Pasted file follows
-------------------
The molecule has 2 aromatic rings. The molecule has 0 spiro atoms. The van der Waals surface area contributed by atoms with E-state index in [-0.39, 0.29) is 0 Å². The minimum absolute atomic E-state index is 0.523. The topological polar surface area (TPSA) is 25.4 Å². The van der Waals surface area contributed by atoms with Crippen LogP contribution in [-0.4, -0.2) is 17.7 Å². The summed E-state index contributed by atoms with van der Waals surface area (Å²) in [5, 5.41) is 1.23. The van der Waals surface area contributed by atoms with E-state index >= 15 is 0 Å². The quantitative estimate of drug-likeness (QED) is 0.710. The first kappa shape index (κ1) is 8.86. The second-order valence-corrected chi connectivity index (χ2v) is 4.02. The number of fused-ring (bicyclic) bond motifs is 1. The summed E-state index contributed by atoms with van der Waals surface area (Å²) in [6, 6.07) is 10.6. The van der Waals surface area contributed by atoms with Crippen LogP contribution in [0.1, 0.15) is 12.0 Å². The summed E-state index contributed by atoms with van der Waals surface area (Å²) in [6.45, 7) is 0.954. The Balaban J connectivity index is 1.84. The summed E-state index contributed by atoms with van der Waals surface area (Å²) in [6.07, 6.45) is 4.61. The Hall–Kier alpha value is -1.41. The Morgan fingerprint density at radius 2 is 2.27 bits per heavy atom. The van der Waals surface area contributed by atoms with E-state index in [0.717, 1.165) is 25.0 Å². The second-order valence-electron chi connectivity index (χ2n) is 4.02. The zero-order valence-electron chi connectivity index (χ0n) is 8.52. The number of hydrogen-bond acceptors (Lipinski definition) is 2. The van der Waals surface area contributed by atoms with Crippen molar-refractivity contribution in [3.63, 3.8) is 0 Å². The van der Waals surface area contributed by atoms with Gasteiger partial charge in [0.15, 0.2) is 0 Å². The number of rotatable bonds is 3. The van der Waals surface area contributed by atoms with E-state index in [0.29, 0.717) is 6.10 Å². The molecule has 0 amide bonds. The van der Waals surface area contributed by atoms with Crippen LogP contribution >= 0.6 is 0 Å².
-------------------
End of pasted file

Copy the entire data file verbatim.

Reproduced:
The molecule has 2 aromatic rings. The molecule has 0 spiro atoms. The van der Waals surface area contributed by atoms with E-state index in [-0.39, 0.29) is 0 Å². The minimum absolute atomic E-state index is 0.523. The topological polar surface area (TPSA) is 25.4 Å². The van der Waals surface area contributed by atoms with Crippen LogP contribution in [-0.4, -0.2) is 17.7 Å². The summed E-state index contributed by atoms with van der Waals surface area (Å²) in [5, 5.41) is 1.23. The van der Waals surface area contributed by atoms with E-state index >= 15 is 0 Å². The quantitative estimate of drug-likeness (QED) is 0.710. The first kappa shape index (κ1) is 8.86. The second-order valence-corrected chi connectivity index (χ2v) is 4.02. The number of fused-ring (bicyclic) bond motifs is 1. The summed E-state index contributed by atoms with van der Waals surface area (Å²) in [6, 6.07) is 10.6. The van der Waals surface area contributed by atoms with Crippen LogP contribution in [0.1, 0.15) is 12.0 Å². The summed E-state index contributed by atoms with van der Waals surface area (Å²) in [6.45, 7) is 0.954. The Balaban J connectivity index is 1.84. The summed E-state index contributed by atoms with van der Waals surface area (Å²) in [6.07, 6.45) is 4.61. The Hall–Kier alpha value is -1.41. The Morgan fingerprint density at radius 2 is 2.27 bits per heavy atom. The van der Waals surface area contributed by atoms with E-state index in [0.717, 1.165) is 25.0 Å². The second-order valence-electron chi connectivity index (χ2n) is 4.02. The zero-order valence-electron chi connectivity index (χ0n) is 8.52. The number of hydrogen-bond acceptors (Lipinski definition) is 2. The van der Waals surface area contributed by atoms with Crippen molar-refractivity contribution in [3.63, 3.8) is 0 Å². The van der Waals surface area contributed by atoms with Gasteiger partial charge in [0.15, 0.2) is 0 Å². The number of rotatable bonds is 3. The van der Waals surface area contributed by atoms with E-state index in [0.29, 0.717) is 6.10 Å². The molecule has 0 amide bonds. The van der Waals surface area contributed by atoms with Crippen LogP contribution >= 0.6 is 0 Å².